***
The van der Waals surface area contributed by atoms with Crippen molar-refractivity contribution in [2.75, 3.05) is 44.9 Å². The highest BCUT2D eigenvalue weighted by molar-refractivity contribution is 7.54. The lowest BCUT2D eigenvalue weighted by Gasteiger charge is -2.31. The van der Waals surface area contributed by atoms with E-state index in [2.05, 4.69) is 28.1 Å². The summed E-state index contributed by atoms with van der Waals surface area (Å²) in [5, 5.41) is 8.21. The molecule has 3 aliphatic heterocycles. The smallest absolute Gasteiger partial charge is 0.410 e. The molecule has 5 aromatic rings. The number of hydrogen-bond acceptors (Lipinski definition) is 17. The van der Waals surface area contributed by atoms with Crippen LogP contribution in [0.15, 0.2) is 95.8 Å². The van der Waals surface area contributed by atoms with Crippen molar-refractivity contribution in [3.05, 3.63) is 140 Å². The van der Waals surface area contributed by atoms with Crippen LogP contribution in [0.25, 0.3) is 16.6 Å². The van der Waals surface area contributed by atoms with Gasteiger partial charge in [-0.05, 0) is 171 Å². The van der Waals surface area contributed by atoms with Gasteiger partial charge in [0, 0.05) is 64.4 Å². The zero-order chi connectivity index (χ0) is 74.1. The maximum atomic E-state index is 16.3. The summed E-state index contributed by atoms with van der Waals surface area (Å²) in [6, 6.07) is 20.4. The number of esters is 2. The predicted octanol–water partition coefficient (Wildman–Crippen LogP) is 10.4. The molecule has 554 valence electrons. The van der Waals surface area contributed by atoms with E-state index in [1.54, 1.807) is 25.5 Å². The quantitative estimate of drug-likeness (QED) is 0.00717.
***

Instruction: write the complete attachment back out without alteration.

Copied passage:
The van der Waals surface area contributed by atoms with Crippen molar-refractivity contribution in [2.75, 3.05) is 44.9 Å². The highest BCUT2D eigenvalue weighted by molar-refractivity contribution is 7.54. The lowest BCUT2D eigenvalue weighted by Gasteiger charge is -2.31. The van der Waals surface area contributed by atoms with E-state index in [2.05, 4.69) is 28.1 Å². The summed E-state index contributed by atoms with van der Waals surface area (Å²) in [5, 5.41) is 8.21. The molecule has 3 aliphatic heterocycles. The smallest absolute Gasteiger partial charge is 0.410 e. The molecule has 5 aromatic rings. The number of hydrogen-bond acceptors (Lipinski definition) is 17. The van der Waals surface area contributed by atoms with Crippen LogP contribution in [0.15, 0.2) is 95.8 Å². The van der Waals surface area contributed by atoms with Crippen molar-refractivity contribution in [3.05, 3.63) is 140 Å². The van der Waals surface area contributed by atoms with Crippen LogP contribution in [0.25, 0.3) is 16.6 Å². The van der Waals surface area contributed by atoms with Gasteiger partial charge in [-0.05, 0) is 171 Å². The van der Waals surface area contributed by atoms with Gasteiger partial charge in [0, 0.05) is 64.4 Å². The zero-order chi connectivity index (χ0) is 74.1. The maximum atomic E-state index is 16.3. The summed E-state index contributed by atoms with van der Waals surface area (Å²) in [6, 6.07) is 20.4. The number of esters is 2. The predicted octanol–water partition coefficient (Wildman–Crippen LogP) is 10.4. The molecule has 554 valence electrons. The van der Waals surface area contributed by atoms with E-state index in [1.54, 1.807) is 25.5 Å². The quantitative estimate of drug-likeness (QED) is 0.00717.